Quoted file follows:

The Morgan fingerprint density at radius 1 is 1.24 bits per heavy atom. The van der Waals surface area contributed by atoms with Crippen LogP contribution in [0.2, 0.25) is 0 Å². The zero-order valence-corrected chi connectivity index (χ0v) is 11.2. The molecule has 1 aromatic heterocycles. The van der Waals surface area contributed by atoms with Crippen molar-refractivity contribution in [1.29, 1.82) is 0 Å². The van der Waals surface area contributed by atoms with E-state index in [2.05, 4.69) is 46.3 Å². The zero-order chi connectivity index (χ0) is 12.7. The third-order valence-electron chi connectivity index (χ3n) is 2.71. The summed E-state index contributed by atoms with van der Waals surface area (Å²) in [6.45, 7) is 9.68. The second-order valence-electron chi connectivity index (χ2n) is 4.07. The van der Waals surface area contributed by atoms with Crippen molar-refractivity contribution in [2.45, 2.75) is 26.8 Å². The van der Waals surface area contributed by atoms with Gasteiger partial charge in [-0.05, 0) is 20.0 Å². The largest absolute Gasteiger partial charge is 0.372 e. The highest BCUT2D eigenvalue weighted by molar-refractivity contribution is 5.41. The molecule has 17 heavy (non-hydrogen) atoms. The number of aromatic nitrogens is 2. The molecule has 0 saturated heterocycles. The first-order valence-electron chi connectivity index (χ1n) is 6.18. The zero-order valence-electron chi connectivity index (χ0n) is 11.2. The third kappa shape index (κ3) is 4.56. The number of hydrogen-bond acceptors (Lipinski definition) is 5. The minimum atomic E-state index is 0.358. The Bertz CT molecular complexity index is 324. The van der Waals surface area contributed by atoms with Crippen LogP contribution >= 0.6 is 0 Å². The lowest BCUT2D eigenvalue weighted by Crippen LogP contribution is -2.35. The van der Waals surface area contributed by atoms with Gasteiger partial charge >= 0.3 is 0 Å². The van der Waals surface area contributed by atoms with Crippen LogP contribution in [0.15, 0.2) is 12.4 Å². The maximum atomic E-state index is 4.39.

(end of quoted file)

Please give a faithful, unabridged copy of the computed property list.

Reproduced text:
The Morgan fingerprint density at radius 1 is 1.24 bits per heavy atom. The van der Waals surface area contributed by atoms with Crippen LogP contribution in [0.2, 0.25) is 0 Å². The zero-order valence-corrected chi connectivity index (χ0v) is 11.2. The molecule has 1 aromatic heterocycles. The van der Waals surface area contributed by atoms with Crippen molar-refractivity contribution in [1.29, 1.82) is 0 Å². The van der Waals surface area contributed by atoms with E-state index in [2.05, 4.69) is 46.3 Å². The zero-order chi connectivity index (χ0) is 12.7. The third-order valence-electron chi connectivity index (χ3n) is 2.71. The summed E-state index contributed by atoms with van der Waals surface area (Å²) in [6.45, 7) is 9.68. The second-order valence-electron chi connectivity index (χ2n) is 4.07. The van der Waals surface area contributed by atoms with Crippen molar-refractivity contribution in [2.45, 2.75) is 26.8 Å². The van der Waals surface area contributed by atoms with Gasteiger partial charge in [-0.05, 0) is 20.0 Å². The largest absolute Gasteiger partial charge is 0.372 e. The highest BCUT2D eigenvalue weighted by molar-refractivity contribution is 5.41. The molecule has 17 heavy (non-hydrogen) atoms. The number of aromatic nitrogens is 2. The molecule has 0 saturated heterocycles. The first-order valence-electron chi connectivity index (χ1n) is 6.18. The zero-order valence-electron chi connectivity index (χ0n) is 11.2. The third kappa shape index (κ3) is 4.56. The number of hydrogen-bond acceptors (Lipinski definition) is 5. The minimum atomic E-state index is 0.358. The Bertz CT molecular complexity index is 324. The van der Waals surface area contributed by atoms with Crippen LogP contribution >= 0.6 is 0 Å². The lowest BCUT2D eigenvalue weighted by Crippen LogP contribution is -2.35. The van der Waals surface area contributed by atoms with Gasteiger partial charge >= 0.3 is 0 Å². The van der Waals surface area contributed by atoms with Crippen LogP contribution in [0.15, 0.2) is 12.4 Å². The maximum atomic E-state index is 4.39.